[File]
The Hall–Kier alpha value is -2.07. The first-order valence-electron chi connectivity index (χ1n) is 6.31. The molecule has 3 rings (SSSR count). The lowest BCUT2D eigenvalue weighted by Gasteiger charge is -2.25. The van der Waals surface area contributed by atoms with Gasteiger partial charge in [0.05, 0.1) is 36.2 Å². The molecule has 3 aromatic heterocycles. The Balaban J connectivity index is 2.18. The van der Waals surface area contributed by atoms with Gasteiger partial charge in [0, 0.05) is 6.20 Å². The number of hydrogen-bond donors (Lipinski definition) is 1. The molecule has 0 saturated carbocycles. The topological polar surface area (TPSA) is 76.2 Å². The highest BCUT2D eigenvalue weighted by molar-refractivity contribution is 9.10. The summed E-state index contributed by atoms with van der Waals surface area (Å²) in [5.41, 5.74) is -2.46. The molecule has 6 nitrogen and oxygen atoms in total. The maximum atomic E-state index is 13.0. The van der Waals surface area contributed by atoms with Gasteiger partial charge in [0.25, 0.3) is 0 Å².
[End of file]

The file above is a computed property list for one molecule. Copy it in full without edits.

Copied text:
The Hall–Kier alpha value is -2.07. The first-order valence-electron chi connectivity index (χ1n) is 6.31. The molecule has 3 rings (SSSR count). The lowest BCUT2D eigenvalue weighted by Gasteiger charge is -2.25. The van der Waals surface area contributed by atoms with Gasteiger partial charge in [0.05, 0.1) is 36.2 Å². The molecule has 3 aromatic heterocycles. The Balaban J connectivity index is 2.18. The van der Waals surface area contributed by atoms with Gasteiger partial charge in [0, 0.05) is 6.20 Å². The number of hydrogen-bond donors (Lipinski definition) is 1. The molecule has 0 saturated carbocycles. The topological polar surface area (TPSA) is 76.2 Å². The highest BCUT2D eigenvalue weighted by molar-refractivity contribution is 9.10. The summed E-state index contributed by atoms with van der Waals surface area (Å²) in [5.41, 5.74) is -2.46. The molecule has 6 nitrogen and oxygen atoms in total. The maximum atomic E-state index is 13.0. The van der Waals surface area contributed by atoms with Gasteiger partial charge in [0.25, 0.3) is 0 Å².